Home
 
Choose Your City
Change City

Agnico-Eagle shares fall, analysts downgrade ratings after disappointing Q3

TORONTO - Agnico-Eagle Mines Ltd. (TSX:AEM) produced 30,000 fewer ounces of gold than it expected to in the third quarter due to difficulties at several of its new mines, but CEO Sean Boyd expressed optimism, saying many of the problems have already been rectified.

TORONTO - Agnico-Eagle Mines Ltd. (TSX:AEM) produced 30,000 fewer ounces of gold than it expected to in the third quarter due to difficulties at several of its new mines, but CEO Sean Boyd expressed optimism, saying many of the problems have already been rectified.

Shares in the Toronto-based gold miner fell more than seven per cent in Thursday trading on the TSX after the gold miner reported a loss in its latest quarter, weighed down by lower-than-expected production and a non-cash foreign exchange charge.

In addition, at least two equity research firms downgraded their rating of the company Thursday due to its production issues.

Anita Soni of Credit Suisse said she was downgrading her rating to neutral from outperform with a revised target price of $68, down from $80, due to "continued start-up issues at each of AEM's newer mines."

And Richard Gray at Blackmont Capital downgraded his rating to sector perform from outperform with a revised target price of $75, down from $84.

Boyd described the quarter as a "disappointing" one for Agnico-Eagle.

"Our earnings and cash flow were below our expectations simply because we produced about 30,000 ounces less than we had expected to produce, and that lower output really came from slower tonnage ramp-up at Kittila," Boyd said in a conference call with analysts.

The Kittila mine in Finland, which began production last January, averaged production of about 2,000 tonnes per day with the amount of metal recovered from the ore averaging a less-than-optimal 64 per cent in the quarter.

Problems at several other mines contributed to the disappointing third-quarter results.

Boyd said the Lapa mine in the Abitibi region of northwestern Quebec, which began production in May, averaged production of 1,200 tonnes a day versus capacity of 1,500 tonnes a day.

In addition, production problems at the newly operating Pinos Altos mine in Mexico slowed Agnico-Eagle's ability to refine its ore, and the company produced a lower grade of ore than expected at its Goldex mine, also in Quebec.

The gold miner cut its 2009 production guidance to about 500,000 ounces and lowered its 2010 production guidance from 1.2 million ounces to between one million and 1.1 million ounces.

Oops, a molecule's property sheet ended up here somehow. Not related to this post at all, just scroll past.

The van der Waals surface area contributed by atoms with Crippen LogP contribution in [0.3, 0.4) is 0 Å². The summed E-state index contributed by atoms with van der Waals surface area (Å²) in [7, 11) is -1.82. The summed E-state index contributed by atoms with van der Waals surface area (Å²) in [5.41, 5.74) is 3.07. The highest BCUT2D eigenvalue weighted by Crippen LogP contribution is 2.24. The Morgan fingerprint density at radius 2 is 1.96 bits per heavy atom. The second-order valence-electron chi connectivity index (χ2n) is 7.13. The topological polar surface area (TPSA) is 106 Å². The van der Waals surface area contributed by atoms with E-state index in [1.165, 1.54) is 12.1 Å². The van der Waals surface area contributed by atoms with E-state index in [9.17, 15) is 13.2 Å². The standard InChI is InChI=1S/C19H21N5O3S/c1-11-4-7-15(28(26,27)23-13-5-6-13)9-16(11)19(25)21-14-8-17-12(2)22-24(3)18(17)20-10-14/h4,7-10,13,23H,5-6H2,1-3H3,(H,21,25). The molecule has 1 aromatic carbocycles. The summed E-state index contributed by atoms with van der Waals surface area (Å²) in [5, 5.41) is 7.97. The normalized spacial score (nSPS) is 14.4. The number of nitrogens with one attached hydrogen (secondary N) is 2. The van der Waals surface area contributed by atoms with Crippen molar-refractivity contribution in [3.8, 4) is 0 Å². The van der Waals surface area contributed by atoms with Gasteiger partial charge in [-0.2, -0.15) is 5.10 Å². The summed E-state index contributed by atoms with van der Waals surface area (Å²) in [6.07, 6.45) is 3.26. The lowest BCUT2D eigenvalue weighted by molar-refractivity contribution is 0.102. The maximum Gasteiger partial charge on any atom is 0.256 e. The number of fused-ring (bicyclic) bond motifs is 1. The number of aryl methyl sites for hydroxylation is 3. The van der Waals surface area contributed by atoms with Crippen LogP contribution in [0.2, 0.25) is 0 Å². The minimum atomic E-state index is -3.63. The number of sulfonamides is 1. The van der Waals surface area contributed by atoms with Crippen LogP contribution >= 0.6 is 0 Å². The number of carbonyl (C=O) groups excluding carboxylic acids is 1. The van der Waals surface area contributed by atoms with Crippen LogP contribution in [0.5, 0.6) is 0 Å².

That is because the bulk of next year's production is expected to come from the new Meadowbank mine in Nunavut, Boyd said.

"Why we decided to take a contingency on our public guidance is we're starting a large plant up in the middle of the Canadian Arctic in January" and wanted to be prepared for any potential startup problems, he said.

"If we have an uneventful startup at Meadowbank, then we should certainly exceed the upper end of the new guidance."

The gold miner, which keeps its books in U.S. dollars, said late Wednesday that it lost US$17 million or 11 cents per share for the quarter ended Sept. 30 compared with a profit of $14 million or 10 cents per share a year ago.

The results included a non-cash foreign currency translation loss of $22.9 million and a stock option expense of $5.1 million, offset in part by a $5.9-million gain on the sale of marketable securities.

Revenue totalled $158.9 million, up from $83.4 million.

Boyd said he expects things to improve at all of Agnico-Eagle's struggling mines in the fourth quarter.

He said recoveries at Kittila have been steadily improving to near the 80 per cent range with production of 3,000 tonnes per day in the last week and a half. At Lapa, there has been a 10 per cent improvement after changes were made to mining methods and blasting techniques, and grades will improve at Goldex as the miner moves to a different area of the mine.

"All of these issues that we encountered in the third quarter, none of these issues are fatal and they will be resolved," said president and chief operating officer Eberhard Scherkus.

Agnico-Eagle stock dropped $4.91 to $61.19, a decline of 7.44 per cent, in trading of 3.7 million shares.

 
 
You Might Also Like